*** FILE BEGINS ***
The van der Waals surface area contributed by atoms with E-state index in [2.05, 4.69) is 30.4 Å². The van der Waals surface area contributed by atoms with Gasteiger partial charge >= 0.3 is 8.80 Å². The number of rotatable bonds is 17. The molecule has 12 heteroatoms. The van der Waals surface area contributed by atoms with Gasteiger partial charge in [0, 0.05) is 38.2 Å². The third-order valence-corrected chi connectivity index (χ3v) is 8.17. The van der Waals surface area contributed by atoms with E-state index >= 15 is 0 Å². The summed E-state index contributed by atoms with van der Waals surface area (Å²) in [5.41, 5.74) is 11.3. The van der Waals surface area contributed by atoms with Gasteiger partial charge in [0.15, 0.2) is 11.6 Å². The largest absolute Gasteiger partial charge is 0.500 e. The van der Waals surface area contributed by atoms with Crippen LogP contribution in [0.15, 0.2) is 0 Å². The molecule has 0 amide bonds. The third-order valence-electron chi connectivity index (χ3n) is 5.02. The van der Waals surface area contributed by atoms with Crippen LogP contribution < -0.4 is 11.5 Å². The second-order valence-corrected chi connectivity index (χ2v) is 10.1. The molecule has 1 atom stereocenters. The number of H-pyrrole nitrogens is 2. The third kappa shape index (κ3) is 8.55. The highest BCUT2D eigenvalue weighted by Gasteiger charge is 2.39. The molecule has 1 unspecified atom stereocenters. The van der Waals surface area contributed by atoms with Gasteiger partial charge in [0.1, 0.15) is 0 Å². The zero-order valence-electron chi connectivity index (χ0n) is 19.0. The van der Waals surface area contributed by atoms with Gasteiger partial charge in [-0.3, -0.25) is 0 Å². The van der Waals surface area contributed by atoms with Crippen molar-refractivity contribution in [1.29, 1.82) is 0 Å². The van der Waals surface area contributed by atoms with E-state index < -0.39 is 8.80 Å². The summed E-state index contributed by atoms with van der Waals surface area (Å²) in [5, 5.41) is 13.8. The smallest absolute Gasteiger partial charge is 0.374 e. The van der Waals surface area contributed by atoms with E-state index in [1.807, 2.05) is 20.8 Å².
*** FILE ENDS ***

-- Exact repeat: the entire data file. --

The van der Waals surface area contributed by atoms with E-state index in [2.05, 4.69) is 30.4 Å². The van der Waals surface area contributed by atoms with Gasteiger partial charge >= 0.3 is 8.80 Å². The number of rotatable bonds is 17. The molecule has 12 heteroatoms. The van der Waals surface area contributed by atoms with Gasteiger partial charge in [0, 0.05) is 38.2 Å². The third-order valence-corrected chi connectivity index (χ3v) is 8.17. The van der Waals surface area contributed by atoms with E-state index >= 15 is 0 Å². The summed E-state index contributed by atoms with van der Waals surface area (Å²) in [5.41, 5.74) is 11.3. The van der Waals surface area contributed by atoms with Gasteiger partial charge in [0.15, 0.2) is 11.6 Å². The largest absolute Gasteiger partial charge is 0.500 e. The van der Waals surface area contributed by atoms with Crippen LogP contribution in [0.15, 0.2) is 0 Å². The molecule has 0 amide bonds. The third-order valence-electron chi connectivity index (χ3n) is 5.02. The van der Waals surface area contributed by atoms with Crippen LogP contribution < -0.4 is 11.5 Å². The second-order valence-corrected chi connectivity index (χ2v) is 10.1. The molecule has 1 atom stereocenters. The number of H-pyrrole nitrogens is 2. The third kappa shape index (κ3) is 8.55. The highest BCUT2D eigenvalue weighted by Gasteiger charge is 2.39. The molecule has 1 unspecified atom stereocenters. The van der Waals surface area contributed by atoms with Gasteiger partial charge in [0.1, 0.15) is 0 Å². The zero-order valence-electron chi connectivity index (χ0n) is 19.0. The van der Waals surface area contributed by atoms with Gasteiger partial charge in [-0.3, -0.25) is 0 Å². The van der Waals surface area contributed by atoms with Crippen molar-refractivity contribution in [1.29, 1.82) is 0 Å². The van der Waals surface area contributed by atoms with E-state index < -0.39 is 8.80 Å². The summed E-state index contributed by atoms with van der Waals surface area (Å²) in [5, 5.41) is 13.8. The smallest absolute Gasteiger partial charge is 0.374 e. The van der Waals surface area contributed by atoms with E-state index in [1.807, 2.05) is 20.8 Å².